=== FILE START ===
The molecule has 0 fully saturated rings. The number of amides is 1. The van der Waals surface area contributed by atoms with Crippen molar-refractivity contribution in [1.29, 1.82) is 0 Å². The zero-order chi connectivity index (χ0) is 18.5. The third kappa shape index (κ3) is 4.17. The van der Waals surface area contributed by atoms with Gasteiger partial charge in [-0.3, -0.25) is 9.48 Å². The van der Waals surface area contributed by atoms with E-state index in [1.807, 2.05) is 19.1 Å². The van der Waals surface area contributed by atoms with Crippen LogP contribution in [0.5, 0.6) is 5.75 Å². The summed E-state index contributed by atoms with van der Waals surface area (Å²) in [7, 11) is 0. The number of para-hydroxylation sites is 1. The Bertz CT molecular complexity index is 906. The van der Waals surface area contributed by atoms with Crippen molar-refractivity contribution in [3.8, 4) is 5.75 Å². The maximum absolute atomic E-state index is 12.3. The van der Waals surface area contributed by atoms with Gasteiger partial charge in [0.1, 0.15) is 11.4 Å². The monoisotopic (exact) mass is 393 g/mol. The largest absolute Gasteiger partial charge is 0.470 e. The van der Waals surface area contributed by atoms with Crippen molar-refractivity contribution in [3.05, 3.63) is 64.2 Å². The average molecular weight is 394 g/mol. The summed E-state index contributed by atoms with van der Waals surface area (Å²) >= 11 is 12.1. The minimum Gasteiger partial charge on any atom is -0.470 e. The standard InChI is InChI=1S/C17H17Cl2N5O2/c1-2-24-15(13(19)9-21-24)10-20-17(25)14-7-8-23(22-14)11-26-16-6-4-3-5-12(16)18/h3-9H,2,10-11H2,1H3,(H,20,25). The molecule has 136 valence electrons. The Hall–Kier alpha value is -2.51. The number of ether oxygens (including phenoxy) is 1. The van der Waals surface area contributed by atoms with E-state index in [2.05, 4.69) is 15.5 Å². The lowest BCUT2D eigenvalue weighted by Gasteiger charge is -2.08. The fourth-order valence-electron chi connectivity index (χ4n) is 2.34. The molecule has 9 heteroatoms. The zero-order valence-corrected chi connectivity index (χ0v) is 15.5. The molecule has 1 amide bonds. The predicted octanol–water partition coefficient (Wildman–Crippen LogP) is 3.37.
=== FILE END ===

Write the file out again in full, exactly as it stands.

The molecule has 0 fully saturated rings. The number of amides is 1. The van der Waals surface area contributed by atoms with Crippen molar-refractivity contribution in [1.29, 1.82) is 0 Å². The zero-order chi connectivity index (χ0) is 18.5. The third kappa shape index (κ3) is 4.17. The van der Waals surface area contributed by atoms with Gasteiger partial charge in [-0.3, -0.25) is 9.48 Å². The van der Waals surface area contributed by atoms with E-state index in [1.807, 2.05) is 19.1 Å². The van der Waals surface area contributed by atoms with Crippen LogP contribution in [0.5, 0.6) is 5.75 Å². The summed E-state index contributed by atoms with van der Waals surface area (Å²) in [7, 11) is 0. The number of para-hydroxylation sites is 1. The Bertz CT molecular complexity index is 906. The van der Waals surface area contributed by atoms with Crippen molar-refractivity contribution in [3.8, 4) is 5.75 Å². The maximum absolute atomic E-state index is 12.3. The van der Waals surface area contributed by atoms with Gasteiger partial charge in [0.1, 0.15) is 11.4 Å². The monoisotopic (exact) mass is 393 g/mol. The largest absolute Gasteiger partial charge is 0.470 e. The van der Waals surface area contributed by atoms with Crippen molar-refractivity contribution in [3.05, 3.63) is 64.2 Å². The average molecular weight is 394 g/mol. The summed E-state index contributed by atoms with van der Waals surface area (Å²) >= 11 is 12.1. The minimum Gasteiger partial charge on any atom is -0.470 e. The standard InChI is InChI=1S/C17H17Cl2N5O2/c1-2-24-15(13(19)9-21-24)10-20-17(25)14-7-8-23(22-14)11-26-16-6-4-3-5-12(16)18/h3-9H,2,10-11H2,1H3,(H,20,25). The molecule has 136 valence electrons. The Hall–Kier alpha value is -2.51. The number of ether oxygens (including phenoxy) is 1. The van der Waals surface area contributed by atoms with E-state index in [2.05, 4.69) is 15.5 Å². The lowest BCUT2D eigenvalue weighted by Gasteiger charge is -2.08. The fourth-order valence-electron chi connectivity index (χ4n) is 2.34. The molecule has 9 heteroatoms. The zero-order valence-corrected chi connectivity index (χ0v) is 15.5. The molecule has 1 amide bonds. The predicted octanol–water partition coefficient (Wildman–Crippen LogP) is 3.37.